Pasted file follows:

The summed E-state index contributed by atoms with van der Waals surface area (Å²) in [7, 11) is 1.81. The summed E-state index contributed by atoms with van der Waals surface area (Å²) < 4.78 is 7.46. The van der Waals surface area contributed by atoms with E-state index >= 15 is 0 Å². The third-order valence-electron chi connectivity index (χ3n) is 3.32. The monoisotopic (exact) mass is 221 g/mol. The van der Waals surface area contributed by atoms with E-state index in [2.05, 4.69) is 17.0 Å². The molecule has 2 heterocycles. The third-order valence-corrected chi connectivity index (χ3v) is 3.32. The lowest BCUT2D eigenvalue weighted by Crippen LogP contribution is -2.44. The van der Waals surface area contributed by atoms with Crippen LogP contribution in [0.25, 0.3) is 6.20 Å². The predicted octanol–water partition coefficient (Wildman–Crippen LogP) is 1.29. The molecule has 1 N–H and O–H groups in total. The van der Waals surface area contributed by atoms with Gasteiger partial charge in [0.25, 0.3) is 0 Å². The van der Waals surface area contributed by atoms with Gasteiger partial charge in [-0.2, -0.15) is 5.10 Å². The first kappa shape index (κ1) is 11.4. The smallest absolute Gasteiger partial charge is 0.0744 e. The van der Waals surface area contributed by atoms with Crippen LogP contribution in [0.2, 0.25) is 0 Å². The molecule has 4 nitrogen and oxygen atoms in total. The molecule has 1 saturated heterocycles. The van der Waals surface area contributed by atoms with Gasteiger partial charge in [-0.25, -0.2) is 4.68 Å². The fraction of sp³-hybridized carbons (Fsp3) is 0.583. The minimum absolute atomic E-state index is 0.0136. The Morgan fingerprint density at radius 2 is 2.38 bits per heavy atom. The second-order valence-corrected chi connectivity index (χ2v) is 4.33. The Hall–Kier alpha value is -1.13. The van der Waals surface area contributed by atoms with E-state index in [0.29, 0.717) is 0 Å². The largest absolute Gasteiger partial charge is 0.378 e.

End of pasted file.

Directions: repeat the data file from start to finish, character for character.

The summed E-state index contributed by atoms with van der Waals surface area (Å²) in [7, 11) is 1.81. The summed E-state index contributed by atoms with van der Waals surface area (Å²) < 4.78 is 7.46. The van der Waals surface area contributed by atoms with E-state index >= 15 is 0 Å². The third-order valence-electron chi connectivity index (χ3n) is 3.32. The monoisotopic (exact) mass is 221 g/mol. The van der Waals surface area contributed by atoms with E-state index in [2.05, 4.69) is 17.0 Å². The molecule has 2 heterocycles. The third-order valence-corrected chi connectivity index (χ3v) is 3.32. The lowest BCUT2D eigenvalue weighted by Crippen LogP contribution is -2.44. The van der Waals surface area contributed by atoms with Crippen LogP contribution in [0.25, 0.3) is 6.20 Å². The predicted octanol–water partition coefficient (Wildman–Crippen LogP) is 1.29. The molecule has 1 N–H and O–H groups in total. The van der Waals surface area contributed by atoms with Gasteiger partial charge in [0.25, 0.3) is 0 Å². The van der Waals surface area contributed by atoms with Gasteiger partial charge in [-0.2, -0.15) is 5.10 Å². The first kappa shape index (κ1) is 11.4. The smallest absolute Gasteiger partial charge is 0.0744 e. The van der Waals surface area contributed by atoms with Crippen LogP contribution in [0.2, 0.25) is 0 Å². The molecule has 4 nitrogen and oxygen atoms in total. The molecule has 1 saturated heterocycles. The van der Waals surface area contributed by atoms with Gasteiger partial charge in [-0.25, -0.2) is 4.68 Å². The fraction of sp³-hybridized carbons (Fsp3) is 0.583. The minimum absolute atomic E-state index is 0.0136. The Morgan fingerprint density at radius 2 is 2.38 bits per heavy atom. The second-order valence-corrected chi connectivity index (χ2v) is 4.33. The Hall–Kier alpha value is -1.13. The van der Waals surface area contributed by atoms with E-state index in [0.29, 0.717) is 0 Å². The largest absolute Gasteiger partial charge is 0.378 e.